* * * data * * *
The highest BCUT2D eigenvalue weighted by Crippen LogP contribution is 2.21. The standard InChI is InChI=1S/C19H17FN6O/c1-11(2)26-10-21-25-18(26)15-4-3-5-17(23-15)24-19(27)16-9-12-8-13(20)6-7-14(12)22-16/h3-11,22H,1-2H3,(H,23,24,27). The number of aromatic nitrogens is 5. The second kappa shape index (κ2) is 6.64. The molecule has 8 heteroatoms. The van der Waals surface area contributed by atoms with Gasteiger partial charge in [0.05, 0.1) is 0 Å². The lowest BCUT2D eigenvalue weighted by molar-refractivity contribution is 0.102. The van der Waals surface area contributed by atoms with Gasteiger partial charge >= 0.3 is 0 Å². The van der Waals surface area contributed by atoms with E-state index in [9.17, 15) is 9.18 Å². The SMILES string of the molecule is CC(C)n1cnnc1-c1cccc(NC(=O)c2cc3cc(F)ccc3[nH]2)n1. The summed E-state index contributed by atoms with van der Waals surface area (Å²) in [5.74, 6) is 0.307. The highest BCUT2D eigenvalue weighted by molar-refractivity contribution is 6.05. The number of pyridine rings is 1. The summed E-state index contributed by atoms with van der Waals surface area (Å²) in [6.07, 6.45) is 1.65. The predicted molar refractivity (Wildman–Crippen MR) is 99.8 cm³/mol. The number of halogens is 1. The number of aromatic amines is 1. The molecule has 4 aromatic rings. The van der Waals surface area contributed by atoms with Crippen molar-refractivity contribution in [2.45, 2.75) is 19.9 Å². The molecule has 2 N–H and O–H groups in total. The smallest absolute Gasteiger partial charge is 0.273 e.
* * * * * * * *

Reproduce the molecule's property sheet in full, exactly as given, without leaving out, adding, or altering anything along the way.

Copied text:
The highest BCUT2D eigenvalue weighted by Crippen LogP contribution is 2.21. The standard InChI is InChI=1S/C19H17FN6O/c1-11(2)26-10-21-25-18(26)15-4-3-5-17(23-15)24-19(27)16-9-12-8-13(20)6-7-14(12)22-16/h3-11,22H,1-2H3,(H,23,24,27). The number of aromatic nitrogens is 5. The second kappa shape index (κ2) is 6.64. The molecule has 8 heteroatoms. The van der Waals surface area contributed by atoms with Gasteiger partial charge in [0.05, 0.1) is 0 Å². The lowest BCUT2D eigenvalue weighted by molar-refractivity contribution is 0.102. The van der Waals surface area contributed by atoms with Gasteiger partial charge >= 0.3 is 0 Å². The van der Waals surface area contributed by atoms with E-state index in [9.17, 15) is 9.18 Å². The SMILES string of the molecule is CC(C)n1cnnc1-c1cccc(NC(=O)c2cc3cc(F)ccc3[nH]2)n1. The summed E-state index contributed by atoms with van der Waals surface area (Å²) in [5.74, 6) is 0.307. The highest BCUT2D eigenvalue weighted by molar-refractivity contribution is 6.05. The number of pyridine rings is 1. The summed E-state index contributed by atoms with van der Waals surface area (Å²) in [6.07, 6.45) is 1.65. The predicted molar refractivity (Wildman–Crippen MR) is 99.8 cm³/mol. The number of halogens is 1. The number of aromatic amines is 1. The molecule has 4 aromatic rings. The van der Waals surface area contributed by atoms with Crippen molar-refractivity contribution in [2.45, 2.75) is 19.9 Å². The molecule has 2 N–H and O–H groups in total. The smallest absolute Gasteiger partial charge is 0.273 e.